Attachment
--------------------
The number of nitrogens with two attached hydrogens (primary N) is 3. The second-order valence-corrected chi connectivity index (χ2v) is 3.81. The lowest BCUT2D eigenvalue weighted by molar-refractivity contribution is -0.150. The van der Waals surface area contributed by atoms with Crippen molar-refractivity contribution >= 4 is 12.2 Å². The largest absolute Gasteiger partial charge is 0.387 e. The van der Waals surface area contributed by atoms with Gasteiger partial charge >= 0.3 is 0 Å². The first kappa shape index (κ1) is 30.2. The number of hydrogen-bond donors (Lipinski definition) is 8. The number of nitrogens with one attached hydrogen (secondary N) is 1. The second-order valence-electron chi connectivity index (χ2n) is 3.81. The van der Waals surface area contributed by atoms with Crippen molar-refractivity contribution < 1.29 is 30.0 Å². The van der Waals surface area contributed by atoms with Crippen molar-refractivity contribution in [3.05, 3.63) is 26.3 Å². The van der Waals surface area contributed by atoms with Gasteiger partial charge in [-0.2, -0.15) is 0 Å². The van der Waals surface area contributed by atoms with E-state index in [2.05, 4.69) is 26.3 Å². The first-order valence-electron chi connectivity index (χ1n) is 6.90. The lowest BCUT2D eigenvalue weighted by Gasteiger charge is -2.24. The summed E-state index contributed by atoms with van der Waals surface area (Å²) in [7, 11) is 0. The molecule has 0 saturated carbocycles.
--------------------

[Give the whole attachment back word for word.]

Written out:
The number of nitrogens with two attached hydrogens (primary N) is 3. The second-order valence-corrected chi connectivity index (χ2v) is 3.81. The lowest BCUT2D eigenvalue weighted by molar-refractivity contribution is -0.150. The van der Waals surface area contributed by atoms with Crippen molar-refractivity contribution >= 4 is 12.2 Å². The largest absolute Gasteiger partial charge is 0.387 e. The van der Waals surface area contributed by atoms with Gasteiger partial charge >= 0.3 is 0 Å². The first kappa shape index (κ1) is 30.2. The number of hydrogen-bond donors (Lipinski definition) is 8. The number of nitrogens with one attached hydrogen (secondary N) is 1. The second-order valence-electron chi connectivity index (χ2n) is 3.81. The van der Waals surface area contributed by atoms with Crippen molar-refractivity contribution < 1.29 is 30.0 Å². The van der Waals surface area contributed by atoms with Crippen molar-refractivity contribution in [3.05, 3.63) is 26.3 Å². The van der Waals surface area contributed by atoms with Gasteiger partial charge in [-0.2, -0.15) is 0 Å². The van der Waals surface area contributed by atoms with E-state index in [2.05, 4.69) is 26.3 Å². The first-order valence-electron chi connectivity index (χ1n) is 6.90. The lowest BCUT2D eigenvalue weighted by Gasteiger charge is -2.24. The summed E-state index contributed by atoms with van der Waals surface area (Å²) in [7, 11) is 0. The molecule has 0 saturated carbocycles.